The national report on the Dutch timber market issued in advance of the 77th session of the ECE Committee on Forests and the Forest Industry (COFFI), due to be held from 4 to 7 November 2019 in Geneva, Switzerland, highlights continuing potential for market growth in the Netherlands, in contrast to other European countries where market conditions appear to be deteriorating.
According to CPB (Netherlands Bureau for Economic Policy Analysis), the Dutch economy will grow by 1.8% in 2019 and 1.5% in 2020. Although the uncertainty created by external issues such as US trade policy and Brexit has undermined confidence, business investment growth has been robust so far this year and the disposable income of Dutch households continues to increase on the back of tax cuts, rising wages and high levels of employment.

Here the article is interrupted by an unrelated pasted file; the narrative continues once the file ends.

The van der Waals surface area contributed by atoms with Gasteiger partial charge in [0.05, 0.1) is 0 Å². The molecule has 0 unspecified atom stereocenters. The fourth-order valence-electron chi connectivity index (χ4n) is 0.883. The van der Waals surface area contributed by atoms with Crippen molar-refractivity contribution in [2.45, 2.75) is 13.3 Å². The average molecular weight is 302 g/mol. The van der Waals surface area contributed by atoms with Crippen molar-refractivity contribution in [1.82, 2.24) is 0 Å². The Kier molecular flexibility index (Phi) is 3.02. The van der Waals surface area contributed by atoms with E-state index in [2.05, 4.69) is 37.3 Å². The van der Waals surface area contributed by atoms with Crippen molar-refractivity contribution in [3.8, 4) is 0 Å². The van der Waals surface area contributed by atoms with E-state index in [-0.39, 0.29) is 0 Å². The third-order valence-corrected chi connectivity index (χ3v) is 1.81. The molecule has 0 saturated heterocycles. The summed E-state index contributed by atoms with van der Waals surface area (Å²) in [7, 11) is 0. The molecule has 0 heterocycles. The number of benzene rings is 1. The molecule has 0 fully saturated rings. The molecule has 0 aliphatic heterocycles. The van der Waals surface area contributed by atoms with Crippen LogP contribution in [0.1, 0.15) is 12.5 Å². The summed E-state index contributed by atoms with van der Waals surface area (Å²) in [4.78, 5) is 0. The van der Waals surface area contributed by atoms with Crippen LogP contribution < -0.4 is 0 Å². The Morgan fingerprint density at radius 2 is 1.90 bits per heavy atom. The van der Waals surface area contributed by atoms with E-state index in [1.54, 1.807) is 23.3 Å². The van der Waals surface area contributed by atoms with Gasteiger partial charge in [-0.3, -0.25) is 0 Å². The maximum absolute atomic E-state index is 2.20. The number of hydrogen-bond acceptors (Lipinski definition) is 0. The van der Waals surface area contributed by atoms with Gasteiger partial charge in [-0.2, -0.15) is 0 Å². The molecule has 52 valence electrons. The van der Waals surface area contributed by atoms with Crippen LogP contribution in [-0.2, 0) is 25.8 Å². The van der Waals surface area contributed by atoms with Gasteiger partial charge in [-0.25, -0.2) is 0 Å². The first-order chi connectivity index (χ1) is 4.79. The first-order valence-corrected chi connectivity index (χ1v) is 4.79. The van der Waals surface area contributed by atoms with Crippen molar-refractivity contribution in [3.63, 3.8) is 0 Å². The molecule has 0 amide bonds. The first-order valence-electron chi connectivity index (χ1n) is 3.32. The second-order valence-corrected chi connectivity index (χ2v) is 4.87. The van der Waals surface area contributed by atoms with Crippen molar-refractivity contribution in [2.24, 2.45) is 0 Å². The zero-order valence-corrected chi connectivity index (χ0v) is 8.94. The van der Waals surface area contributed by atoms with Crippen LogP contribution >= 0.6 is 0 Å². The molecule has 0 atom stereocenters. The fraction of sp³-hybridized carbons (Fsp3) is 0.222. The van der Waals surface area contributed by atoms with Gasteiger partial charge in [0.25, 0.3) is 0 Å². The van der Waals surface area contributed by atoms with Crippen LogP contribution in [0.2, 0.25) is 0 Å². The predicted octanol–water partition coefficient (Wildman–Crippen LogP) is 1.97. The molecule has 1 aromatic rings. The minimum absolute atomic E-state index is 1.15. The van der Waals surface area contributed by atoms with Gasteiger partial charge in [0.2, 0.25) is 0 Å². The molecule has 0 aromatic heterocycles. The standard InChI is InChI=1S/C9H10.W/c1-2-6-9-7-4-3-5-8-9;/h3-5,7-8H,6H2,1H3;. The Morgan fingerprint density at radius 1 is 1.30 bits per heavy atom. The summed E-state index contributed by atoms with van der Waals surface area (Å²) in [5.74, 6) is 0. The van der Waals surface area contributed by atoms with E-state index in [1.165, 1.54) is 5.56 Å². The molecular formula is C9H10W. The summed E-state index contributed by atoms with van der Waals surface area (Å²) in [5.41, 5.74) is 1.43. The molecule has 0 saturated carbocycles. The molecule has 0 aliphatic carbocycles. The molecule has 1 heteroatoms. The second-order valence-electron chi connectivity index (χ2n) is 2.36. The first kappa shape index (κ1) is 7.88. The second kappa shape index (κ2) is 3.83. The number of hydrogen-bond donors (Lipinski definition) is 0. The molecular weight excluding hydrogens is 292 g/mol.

At 3.3% of the work force, the level unemployment in the Netherlands is now lower than before the financial crisis and amongst the lowest in the EU.
After the sharp 40% decline in house completions between 2008 and 2012, residential construction has been recovering due to low mortgage rates and government stimulus measures. House completions in 2018 were 6% up on the previous year.
The number of residential building permits continued to rise in the Netherlands in 2018, although at a slower rate than in 2017 due to lack of available land for new construction and the constrained capacity of municipalities and private developers. Building contractors are suffering from a lack of skilled workers while projects are being delayed by shortages in the supply of concrete. This year housing completions are expected to be slightly down on last year.